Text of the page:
“I once again implore all our citizens to be wary of the negative aspects of social media and use this medium responsibly. On our part as government, I’m glad to report that we are making progress in promoting responsible use of electronic platforms as well as safeguarding users of these platforms,” he said.
“The process of enacting the cyber security and cybercrimes Bill and the data protection Bill has reached an advanced stage. This will ensure that offenders are brought to book. I urge this august House therefore to support the bills which will be presented during this session of Parliament.”
President Lungu regretted that Zambia was challenged also, on the moral front, by incidences of defilement.
He said defilement was an inhuman act that deprived victims of their right to live dignified lives.
“The scars of being defiled have lasting negative effects. To this regard, government and other stakeholders have taken steps to raise awareness in our communities. Further, government has provided for stiffer penalties to eliminate this vice,” President Lungu underscored, further lamenting about teenage pregnancies in the country.
He added that to further enhance national unity, Zambians needed to engage and communicate “genuinely as a people.”
“We need to embrace the spirit of constructive and progressive dialogue at all levels. As government, we’ll not relent on this! Our citizens must also play their part in promoting national values,” President Lungu said.
Under democracy and constitutionalism, the President claimed that his government would remain committed to promoting the rights of citizens who participated in running the affairs of our country.
“We are equally committed to upholding the supremacy of the Constitution for the wellbeing of all Zambians,” President Lungu said.
“Necessary constitutional reforms are vital in the life of any democratic nation such as ours. Government also remains committed to continue undertaking constitutional reforms in line with the aspirations of the people.”
And President Lungu observed that political violence threatened national unity and democracy.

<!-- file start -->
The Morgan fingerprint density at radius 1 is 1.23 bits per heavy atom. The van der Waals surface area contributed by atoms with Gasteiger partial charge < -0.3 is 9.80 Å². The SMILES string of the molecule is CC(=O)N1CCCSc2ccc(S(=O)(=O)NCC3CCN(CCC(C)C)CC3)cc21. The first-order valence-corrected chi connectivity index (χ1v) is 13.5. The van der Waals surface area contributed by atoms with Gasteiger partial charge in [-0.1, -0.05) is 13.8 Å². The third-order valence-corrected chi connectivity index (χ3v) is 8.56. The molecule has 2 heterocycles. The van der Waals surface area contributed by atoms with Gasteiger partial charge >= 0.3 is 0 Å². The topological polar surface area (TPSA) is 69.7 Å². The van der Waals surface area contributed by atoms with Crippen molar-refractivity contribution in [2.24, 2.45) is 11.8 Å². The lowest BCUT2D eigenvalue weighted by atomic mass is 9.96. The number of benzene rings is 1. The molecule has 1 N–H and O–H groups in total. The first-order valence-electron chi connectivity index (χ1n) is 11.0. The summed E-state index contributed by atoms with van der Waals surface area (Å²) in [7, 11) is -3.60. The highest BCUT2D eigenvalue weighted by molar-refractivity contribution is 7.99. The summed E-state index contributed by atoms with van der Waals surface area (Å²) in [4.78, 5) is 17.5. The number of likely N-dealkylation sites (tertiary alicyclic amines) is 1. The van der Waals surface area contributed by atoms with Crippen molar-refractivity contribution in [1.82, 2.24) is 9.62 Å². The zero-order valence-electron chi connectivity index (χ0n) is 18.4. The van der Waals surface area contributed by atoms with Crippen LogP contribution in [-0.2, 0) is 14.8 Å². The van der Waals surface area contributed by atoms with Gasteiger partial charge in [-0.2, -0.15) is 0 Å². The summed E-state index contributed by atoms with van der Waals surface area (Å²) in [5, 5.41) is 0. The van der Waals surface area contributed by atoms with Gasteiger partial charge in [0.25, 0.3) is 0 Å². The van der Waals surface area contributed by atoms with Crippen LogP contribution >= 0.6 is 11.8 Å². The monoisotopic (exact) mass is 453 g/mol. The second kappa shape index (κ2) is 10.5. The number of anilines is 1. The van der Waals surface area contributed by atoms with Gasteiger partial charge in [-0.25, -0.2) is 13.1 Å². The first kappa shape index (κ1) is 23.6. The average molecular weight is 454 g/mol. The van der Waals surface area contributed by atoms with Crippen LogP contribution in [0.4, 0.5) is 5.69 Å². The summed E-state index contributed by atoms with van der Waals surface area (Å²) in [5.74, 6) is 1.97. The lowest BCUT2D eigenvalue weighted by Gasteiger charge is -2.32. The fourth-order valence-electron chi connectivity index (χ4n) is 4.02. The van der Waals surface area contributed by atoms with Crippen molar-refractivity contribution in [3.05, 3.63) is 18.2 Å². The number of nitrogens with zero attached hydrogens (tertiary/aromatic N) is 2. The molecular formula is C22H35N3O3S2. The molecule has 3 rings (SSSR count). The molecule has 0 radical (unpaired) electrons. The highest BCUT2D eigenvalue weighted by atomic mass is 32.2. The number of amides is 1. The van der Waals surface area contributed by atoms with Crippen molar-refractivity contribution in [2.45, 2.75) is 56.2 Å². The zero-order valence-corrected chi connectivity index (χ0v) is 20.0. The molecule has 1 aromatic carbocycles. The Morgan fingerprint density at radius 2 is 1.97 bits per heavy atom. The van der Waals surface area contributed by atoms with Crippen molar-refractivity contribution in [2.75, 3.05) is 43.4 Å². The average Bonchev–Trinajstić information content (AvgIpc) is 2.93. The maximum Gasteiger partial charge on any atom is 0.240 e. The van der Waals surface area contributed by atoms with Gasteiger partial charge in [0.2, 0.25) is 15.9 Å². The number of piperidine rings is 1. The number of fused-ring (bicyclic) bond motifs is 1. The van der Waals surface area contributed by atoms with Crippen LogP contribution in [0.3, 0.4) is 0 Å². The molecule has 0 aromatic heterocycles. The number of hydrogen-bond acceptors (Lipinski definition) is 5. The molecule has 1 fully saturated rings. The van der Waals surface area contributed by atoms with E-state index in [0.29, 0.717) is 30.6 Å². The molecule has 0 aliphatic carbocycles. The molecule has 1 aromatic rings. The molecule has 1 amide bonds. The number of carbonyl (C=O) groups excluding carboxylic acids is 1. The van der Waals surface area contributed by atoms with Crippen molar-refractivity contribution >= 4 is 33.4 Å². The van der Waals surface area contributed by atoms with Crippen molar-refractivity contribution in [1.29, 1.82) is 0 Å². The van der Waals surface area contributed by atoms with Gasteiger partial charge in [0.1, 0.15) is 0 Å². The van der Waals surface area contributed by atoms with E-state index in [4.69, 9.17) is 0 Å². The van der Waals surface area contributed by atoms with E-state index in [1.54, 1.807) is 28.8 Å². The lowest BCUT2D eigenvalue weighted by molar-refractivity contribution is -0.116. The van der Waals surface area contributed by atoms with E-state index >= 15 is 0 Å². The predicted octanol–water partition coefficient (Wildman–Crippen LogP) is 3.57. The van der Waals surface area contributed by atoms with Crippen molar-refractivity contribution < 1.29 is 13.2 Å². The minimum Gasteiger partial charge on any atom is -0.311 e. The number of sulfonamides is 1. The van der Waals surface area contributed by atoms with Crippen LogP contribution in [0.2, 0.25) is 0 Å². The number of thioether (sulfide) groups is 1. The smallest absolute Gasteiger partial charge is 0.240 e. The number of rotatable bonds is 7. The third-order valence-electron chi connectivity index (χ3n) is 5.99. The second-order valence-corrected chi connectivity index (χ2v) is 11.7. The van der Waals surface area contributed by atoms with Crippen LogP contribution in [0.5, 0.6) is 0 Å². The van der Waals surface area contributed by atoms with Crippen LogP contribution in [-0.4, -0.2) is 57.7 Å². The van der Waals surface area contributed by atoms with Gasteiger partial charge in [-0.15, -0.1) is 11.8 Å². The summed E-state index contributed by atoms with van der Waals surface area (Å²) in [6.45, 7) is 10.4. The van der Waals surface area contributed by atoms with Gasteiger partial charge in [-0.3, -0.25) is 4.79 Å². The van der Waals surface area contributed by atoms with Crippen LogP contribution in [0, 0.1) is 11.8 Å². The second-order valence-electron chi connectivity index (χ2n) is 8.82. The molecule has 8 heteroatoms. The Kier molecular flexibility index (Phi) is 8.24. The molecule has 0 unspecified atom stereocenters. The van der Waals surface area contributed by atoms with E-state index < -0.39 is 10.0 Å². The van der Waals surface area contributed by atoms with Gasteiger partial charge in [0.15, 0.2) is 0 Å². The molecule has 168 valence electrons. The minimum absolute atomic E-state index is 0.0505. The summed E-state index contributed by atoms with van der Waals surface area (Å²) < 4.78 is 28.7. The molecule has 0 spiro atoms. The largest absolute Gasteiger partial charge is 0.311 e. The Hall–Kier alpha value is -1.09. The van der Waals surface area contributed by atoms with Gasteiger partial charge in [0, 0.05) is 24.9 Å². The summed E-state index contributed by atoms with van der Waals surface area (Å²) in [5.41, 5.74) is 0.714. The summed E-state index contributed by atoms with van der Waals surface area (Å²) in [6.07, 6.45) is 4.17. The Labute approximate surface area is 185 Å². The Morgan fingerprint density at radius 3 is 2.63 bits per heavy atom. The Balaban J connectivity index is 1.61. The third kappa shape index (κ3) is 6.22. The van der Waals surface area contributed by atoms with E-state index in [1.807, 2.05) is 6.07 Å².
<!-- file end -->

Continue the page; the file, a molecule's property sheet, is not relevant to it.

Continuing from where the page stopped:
He indicated further that political violence resulted in injuries and fatalities as well as destruction of property.
“It also robs our people of their right to vote freely. Further, such actions dent the image of our country, which is known as a beacon of peace. I therefore wish to once again condemn all forms of political violence in the strongest terms. We need to promote co-existence and accommodate divergent views,” President Lungu claimed.
“We need to strive to resolve our differences through non-violent means. Let us continue to promote our motto [of] One Zambia, One Nation. Let me remind our citizens that no one is above the law. All perpetrators of political violence should be brought to book regardless of their political affiliation. The Zambia Police Service should therefore deal with all manner of political violence in a professional manner”
As he was reading about the police dealing fairly with perpetrators of political violence, opposition members of parliament shouted ‘question, question, question.’
President Lungu responded that: “There are no questions about these things, Mr Speaker.”
Once he finished reading his speech, President Lungu shook hands with both ruling party and opposition members of parliament and left.
President Lungu also urged media houses to be sensitive to their audience by ensuring that their content was progressive and not destructive.
“They have a major influence on the moral and ethical conduct of our people. I, therefore, wish to implore media houses to take a lead in promoting moral and ethical living among our people, said President Lungu.